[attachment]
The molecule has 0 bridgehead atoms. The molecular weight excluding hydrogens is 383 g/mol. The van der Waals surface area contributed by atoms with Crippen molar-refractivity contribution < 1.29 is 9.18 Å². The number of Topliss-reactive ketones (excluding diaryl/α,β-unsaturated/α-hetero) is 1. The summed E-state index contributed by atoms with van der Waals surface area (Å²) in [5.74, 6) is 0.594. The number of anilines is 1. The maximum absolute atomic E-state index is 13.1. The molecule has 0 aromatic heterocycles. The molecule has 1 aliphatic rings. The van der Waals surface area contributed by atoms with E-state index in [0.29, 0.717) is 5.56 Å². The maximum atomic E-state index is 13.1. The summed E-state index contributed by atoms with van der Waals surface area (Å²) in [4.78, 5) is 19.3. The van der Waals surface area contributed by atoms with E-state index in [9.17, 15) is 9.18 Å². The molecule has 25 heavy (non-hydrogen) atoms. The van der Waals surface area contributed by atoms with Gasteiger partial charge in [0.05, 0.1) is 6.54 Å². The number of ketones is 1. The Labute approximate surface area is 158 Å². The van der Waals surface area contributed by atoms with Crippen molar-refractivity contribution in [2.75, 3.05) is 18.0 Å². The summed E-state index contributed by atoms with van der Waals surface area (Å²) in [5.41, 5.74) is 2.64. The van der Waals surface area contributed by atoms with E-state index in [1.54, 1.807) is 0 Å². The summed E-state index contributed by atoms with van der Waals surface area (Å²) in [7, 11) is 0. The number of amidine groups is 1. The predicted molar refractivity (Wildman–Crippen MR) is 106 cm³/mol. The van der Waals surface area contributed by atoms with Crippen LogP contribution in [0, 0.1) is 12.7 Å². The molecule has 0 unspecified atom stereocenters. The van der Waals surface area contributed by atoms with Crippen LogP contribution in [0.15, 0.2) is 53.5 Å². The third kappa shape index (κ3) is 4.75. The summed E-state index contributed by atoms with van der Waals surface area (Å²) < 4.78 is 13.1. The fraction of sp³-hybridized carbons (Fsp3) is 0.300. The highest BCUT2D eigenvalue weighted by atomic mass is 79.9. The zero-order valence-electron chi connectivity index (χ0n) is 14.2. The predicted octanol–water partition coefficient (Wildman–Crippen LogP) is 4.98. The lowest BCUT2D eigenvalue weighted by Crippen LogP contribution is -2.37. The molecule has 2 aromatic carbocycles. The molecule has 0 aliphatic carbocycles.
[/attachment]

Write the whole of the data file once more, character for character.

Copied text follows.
The molecule has 0 bridgehead atoms. The molecular weight excluding hydrogens is 383 g/mol. The van der Waals surface area contributed by atoms with Crippen molar-refractivity contribution < 1.29 is 9.18 Å². The number of Topliss-reactive ketones (excluding diaryl/α,β-unsaturated/α-hetero) is 1. The summed E-state index contributed by atoms with van der Waals surface area (Å²) in [5.74, 6) is 0.594. The number of anilines is 1. The maximum absolute atomic E-state index is 13.1. The molecule has 0 aromatic heterocycles. The molecule has 1 aliphatic rings. The van der Waals surface area contributed by atoms with E-state index in [0.29, 0.717) is 5.56 Å². The maximum atomic E-state index is 13.1. The summed E-state index contributed by atoms with van der Waals surface area (Å²) in [4.78, 5) is 19.3. The van der Waals surface area contributed by atoms with E-state index in [9.17, 15) is 9.18 Å². The molecule has 25 heavy (non-hydrogen) atoms. The van der Waals surface area contributed by atoms with Gasteiger partial charge in [0.05, 0.1) is 6.54 Å². The number of ketones is 1. The Labute approximate surface area is 158 Å². The van der Waals surface area contributed by atoms with Crippen molar-refractivity contribution in [2.75, 3.05) is 18.0 Å². The summed E-state index contributed by atoms with van der Waals surface area (Å²) in [5.41, 5.74) is 2.64. The van der Waals surface area contributed by atoms with E-state index in [1.54, 1.807) is 0 Å². The summed E-state index contributed by atoms with van der Waals surface area (Å²) in [7, 11) is 0. The number of amidine groups is 1. The predicted molar refractivity (Wildman–Crippen MR) is 106 cm³/mol. The van der Waals surface area contributed by atoms with Crippen LogP contribution in [0, 0.1) is 12.7 Å². The molecule has 0 unspecified atom stereocenters. The van der Waals surface area contributed by atoms with Crippen LogP contribution in [0.15, 0.2) is 53.5 Å². The third kappa shape index (κ3) is 4.75. The summed E-state index contributed by atoms with van der Waals surface area (Å²) < 4.78 is 13.1. The fraction of sp³-hybridized carbons (Fsp3) is 0.300. The highest BCUT2D eigenvalue weighted by atomic mass is 79.9. The zero-order valence-electron chi connectivity index (χ0n) is 14.2. The predicted octanol–water partition coefficient (Wildman–Crippen LogP) is 4.98. The lowest BCUT2D eigenvalue weighted by Crippen LogP contribution is -2.37. The molecule has 2 aromatic carbocycles. The molecule has 0 aliphatic carbocycles.